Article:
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County officials: Counting provisional ballots could take a week

Tina Locurto
York Dispatch
There's a long line to vote at Wisehaven Hall in Springettsbury Township on Tuesday, Nov. 3, 2020. John A. Pavoncello photo

Though Dennis Kloster requested his mail-in ballot almost a month ago, it never arrived. 

Kloster, who showed up Tuesday to vote in person at the YMCA polling station in York City, was instead required to cast a provisional ballot, which could take anywhere from five to seven days after being collected to be counted in the 2020 election, county officials said. 

"She said she wasn't surprised, which is a little scary," Kloster said, after explaining his situation to an elections official. "It's not really what I expected to hear or wanted to hear."

Provisional ballots are typically used when questions arise about a voter's status that must be rectified before the vote can be counted.

Since the COVID-19 pandemic began, more residents have requested mail-in ballots in order to avoid waiting in long lines on Election Day. In York County, about 93,000 registered voters requested mail-in ballots.

As of 10:30 a.m. Tuesday, election workers in York County had opened 73,000 envelopes, officials said. 

York County Commissioner Julie Wheeler said Tuesday she could not provide an exact number of provisional ballots cast that day. Mark Walters, a county spokesperson, also could not speak to the volume of provisional ballots prior to the polls closing at 8 p.m.

"They are going to take a while because we need to double check that whoever voted provisionally didn't already cast a ballot by mail," Wheeler said. "We do believe the majority of what will come in today will be counted today."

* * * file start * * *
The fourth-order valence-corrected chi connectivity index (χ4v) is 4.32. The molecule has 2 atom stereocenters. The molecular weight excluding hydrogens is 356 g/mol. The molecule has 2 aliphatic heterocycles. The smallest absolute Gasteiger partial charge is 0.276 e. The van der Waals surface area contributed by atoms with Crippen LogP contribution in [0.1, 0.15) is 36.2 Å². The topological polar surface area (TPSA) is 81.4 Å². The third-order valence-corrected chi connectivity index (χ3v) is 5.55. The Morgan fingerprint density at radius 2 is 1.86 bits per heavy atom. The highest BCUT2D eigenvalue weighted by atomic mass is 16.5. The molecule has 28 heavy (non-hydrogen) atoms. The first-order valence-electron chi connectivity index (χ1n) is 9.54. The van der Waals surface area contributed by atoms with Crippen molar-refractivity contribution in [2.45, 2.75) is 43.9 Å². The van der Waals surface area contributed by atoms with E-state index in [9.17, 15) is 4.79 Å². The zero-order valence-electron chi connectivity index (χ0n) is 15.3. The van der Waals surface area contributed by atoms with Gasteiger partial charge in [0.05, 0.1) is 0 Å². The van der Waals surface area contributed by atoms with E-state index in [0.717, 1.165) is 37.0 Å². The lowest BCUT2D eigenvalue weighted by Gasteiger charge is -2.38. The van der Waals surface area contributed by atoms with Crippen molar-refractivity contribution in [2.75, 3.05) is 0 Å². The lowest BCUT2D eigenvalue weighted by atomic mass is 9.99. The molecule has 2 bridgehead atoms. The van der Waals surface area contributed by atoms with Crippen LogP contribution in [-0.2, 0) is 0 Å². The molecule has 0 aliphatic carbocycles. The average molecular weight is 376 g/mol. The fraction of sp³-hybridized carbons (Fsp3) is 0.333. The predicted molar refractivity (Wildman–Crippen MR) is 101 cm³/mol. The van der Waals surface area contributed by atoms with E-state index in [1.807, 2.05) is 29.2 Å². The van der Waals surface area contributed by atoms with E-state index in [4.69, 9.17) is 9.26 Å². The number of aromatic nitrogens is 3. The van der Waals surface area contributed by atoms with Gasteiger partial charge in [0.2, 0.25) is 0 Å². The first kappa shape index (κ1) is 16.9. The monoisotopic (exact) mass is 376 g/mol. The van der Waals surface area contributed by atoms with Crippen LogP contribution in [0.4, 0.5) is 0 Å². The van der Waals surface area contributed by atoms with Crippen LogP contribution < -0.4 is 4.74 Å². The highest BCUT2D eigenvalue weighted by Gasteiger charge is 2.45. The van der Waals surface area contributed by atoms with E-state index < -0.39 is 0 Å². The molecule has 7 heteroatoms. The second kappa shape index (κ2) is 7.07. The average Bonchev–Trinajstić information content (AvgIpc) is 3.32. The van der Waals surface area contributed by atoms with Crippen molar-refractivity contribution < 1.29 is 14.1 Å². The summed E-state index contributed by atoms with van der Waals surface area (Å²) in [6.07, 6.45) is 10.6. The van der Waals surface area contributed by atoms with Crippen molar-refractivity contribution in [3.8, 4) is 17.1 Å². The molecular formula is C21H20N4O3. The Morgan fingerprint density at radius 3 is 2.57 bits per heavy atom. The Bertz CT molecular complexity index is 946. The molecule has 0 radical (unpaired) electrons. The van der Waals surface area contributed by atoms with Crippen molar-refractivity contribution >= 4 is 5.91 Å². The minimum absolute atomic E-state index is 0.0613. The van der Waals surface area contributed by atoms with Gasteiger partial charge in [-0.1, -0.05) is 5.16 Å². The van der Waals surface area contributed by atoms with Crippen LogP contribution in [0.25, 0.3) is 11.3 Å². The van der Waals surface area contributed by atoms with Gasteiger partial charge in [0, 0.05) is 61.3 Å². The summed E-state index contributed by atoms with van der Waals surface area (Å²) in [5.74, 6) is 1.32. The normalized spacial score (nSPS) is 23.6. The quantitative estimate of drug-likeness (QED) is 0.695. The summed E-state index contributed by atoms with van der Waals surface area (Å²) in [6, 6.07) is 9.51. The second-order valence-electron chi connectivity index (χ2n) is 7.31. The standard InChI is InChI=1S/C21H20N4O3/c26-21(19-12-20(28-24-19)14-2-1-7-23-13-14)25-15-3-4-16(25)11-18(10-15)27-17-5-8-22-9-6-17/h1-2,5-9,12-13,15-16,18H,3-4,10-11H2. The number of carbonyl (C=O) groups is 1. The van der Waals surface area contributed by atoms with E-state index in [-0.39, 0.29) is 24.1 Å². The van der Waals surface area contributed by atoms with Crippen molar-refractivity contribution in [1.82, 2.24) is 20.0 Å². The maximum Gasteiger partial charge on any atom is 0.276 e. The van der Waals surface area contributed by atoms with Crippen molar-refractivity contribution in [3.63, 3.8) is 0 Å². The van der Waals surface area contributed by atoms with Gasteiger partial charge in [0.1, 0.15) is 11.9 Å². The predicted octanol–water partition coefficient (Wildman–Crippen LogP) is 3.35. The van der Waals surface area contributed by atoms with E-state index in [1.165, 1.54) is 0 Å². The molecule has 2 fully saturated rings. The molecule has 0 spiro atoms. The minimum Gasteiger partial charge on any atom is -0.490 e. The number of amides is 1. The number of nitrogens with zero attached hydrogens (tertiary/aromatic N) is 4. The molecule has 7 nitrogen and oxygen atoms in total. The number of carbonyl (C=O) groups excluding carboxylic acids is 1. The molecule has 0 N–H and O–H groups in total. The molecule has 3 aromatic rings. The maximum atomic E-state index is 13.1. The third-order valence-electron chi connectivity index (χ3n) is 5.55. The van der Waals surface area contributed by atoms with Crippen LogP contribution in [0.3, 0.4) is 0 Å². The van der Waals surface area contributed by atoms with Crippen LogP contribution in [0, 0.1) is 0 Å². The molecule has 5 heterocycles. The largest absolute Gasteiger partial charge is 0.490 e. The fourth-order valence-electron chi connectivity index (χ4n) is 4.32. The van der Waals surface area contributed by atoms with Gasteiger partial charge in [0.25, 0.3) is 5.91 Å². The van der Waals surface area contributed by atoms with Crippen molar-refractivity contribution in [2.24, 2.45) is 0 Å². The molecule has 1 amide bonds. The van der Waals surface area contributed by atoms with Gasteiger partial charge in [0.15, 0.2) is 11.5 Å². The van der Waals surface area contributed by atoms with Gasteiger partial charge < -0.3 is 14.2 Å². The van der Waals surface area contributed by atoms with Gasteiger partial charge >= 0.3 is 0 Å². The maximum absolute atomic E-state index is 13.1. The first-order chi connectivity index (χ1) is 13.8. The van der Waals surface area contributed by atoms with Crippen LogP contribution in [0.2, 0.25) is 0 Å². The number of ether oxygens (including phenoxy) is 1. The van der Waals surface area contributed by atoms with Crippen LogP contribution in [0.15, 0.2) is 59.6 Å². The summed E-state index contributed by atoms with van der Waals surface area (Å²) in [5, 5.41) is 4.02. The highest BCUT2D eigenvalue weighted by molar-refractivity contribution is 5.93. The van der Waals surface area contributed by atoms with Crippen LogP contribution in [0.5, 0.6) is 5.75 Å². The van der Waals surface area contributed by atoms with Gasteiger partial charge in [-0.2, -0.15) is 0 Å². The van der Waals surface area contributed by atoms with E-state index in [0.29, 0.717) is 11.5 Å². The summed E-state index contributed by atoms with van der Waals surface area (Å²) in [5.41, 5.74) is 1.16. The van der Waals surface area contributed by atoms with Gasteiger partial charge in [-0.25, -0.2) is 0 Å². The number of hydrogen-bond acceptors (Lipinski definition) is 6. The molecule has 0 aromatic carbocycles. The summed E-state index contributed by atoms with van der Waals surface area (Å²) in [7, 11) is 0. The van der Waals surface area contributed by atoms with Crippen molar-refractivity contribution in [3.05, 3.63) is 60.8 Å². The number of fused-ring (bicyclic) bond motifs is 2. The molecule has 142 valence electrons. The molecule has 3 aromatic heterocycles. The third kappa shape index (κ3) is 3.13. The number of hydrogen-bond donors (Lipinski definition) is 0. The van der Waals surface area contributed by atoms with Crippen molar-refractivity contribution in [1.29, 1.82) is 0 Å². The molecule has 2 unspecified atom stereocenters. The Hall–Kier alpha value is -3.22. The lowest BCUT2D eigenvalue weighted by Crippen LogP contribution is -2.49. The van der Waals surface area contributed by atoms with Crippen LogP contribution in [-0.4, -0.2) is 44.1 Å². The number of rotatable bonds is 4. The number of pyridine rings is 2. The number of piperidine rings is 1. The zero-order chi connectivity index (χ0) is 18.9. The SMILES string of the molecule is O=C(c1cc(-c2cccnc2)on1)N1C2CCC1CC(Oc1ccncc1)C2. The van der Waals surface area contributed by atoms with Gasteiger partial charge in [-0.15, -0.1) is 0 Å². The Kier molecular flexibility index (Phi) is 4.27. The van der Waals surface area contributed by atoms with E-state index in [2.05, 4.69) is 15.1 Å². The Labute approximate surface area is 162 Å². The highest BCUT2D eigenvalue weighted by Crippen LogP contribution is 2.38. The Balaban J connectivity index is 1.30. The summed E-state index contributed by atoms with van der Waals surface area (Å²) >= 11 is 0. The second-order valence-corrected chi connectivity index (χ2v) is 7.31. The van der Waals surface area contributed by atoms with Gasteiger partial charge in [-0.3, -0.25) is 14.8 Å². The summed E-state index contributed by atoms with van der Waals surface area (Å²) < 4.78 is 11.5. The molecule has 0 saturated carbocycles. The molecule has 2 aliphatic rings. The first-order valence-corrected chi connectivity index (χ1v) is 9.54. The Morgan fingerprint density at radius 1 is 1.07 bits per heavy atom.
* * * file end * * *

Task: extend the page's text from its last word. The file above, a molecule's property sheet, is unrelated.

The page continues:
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Dianne Creagh, a poll worker at the YMCA, located at 90 N. Newberry St., assisted voters, including Kloster, who had issues with mail-in ballots.

Creagh said about 20 voters came to her station to report issues with mail-in ballots before 10 a.m. Tuesday. 

Reports came in from throughout York County of voters, many of whom had intended to vote by mail-in ballot, requesting provisional ballots on Tuesday. 

That was true for York City resident Sebastian Santos, 20, who said he had repeatedly requested a mail-in ballot but never received one, according to Spotlight PA. On Tuesday, prior to casting his provisional ballot, Santos called the situation stressful. 

With protocols in place to deal with such scenarios, however, those voters were able to also cast provisional ballots, Creagh added.

Walters said that the five to seven day waiting time is "standard procedure" for any given election and not in response to active or pending litigation.

"We don't know what the Supreme Court is going to do. All we're doing is the normal process," Walters said, "And that is a several week process in any election, no matter the lawsuits, no matter what turmoil there is outside of the physical election."

As of noon, Walters said he had not heard of any issues regarding polling stations running out of provisional ballots.

The requirement for the number of provisional ballots at a given polling police must exceed 20% of total ballots. For example, if a station gets 1,000 voters, 200 provisional ballots must be provided, he said.

"We could see the writing on the wall that there was going to be a pretty big need for provisional ballots," Walters said. 

— Reach Tina Locurto at tlocurto@yorkdispatch.com or on Twitter at @tina_locurto.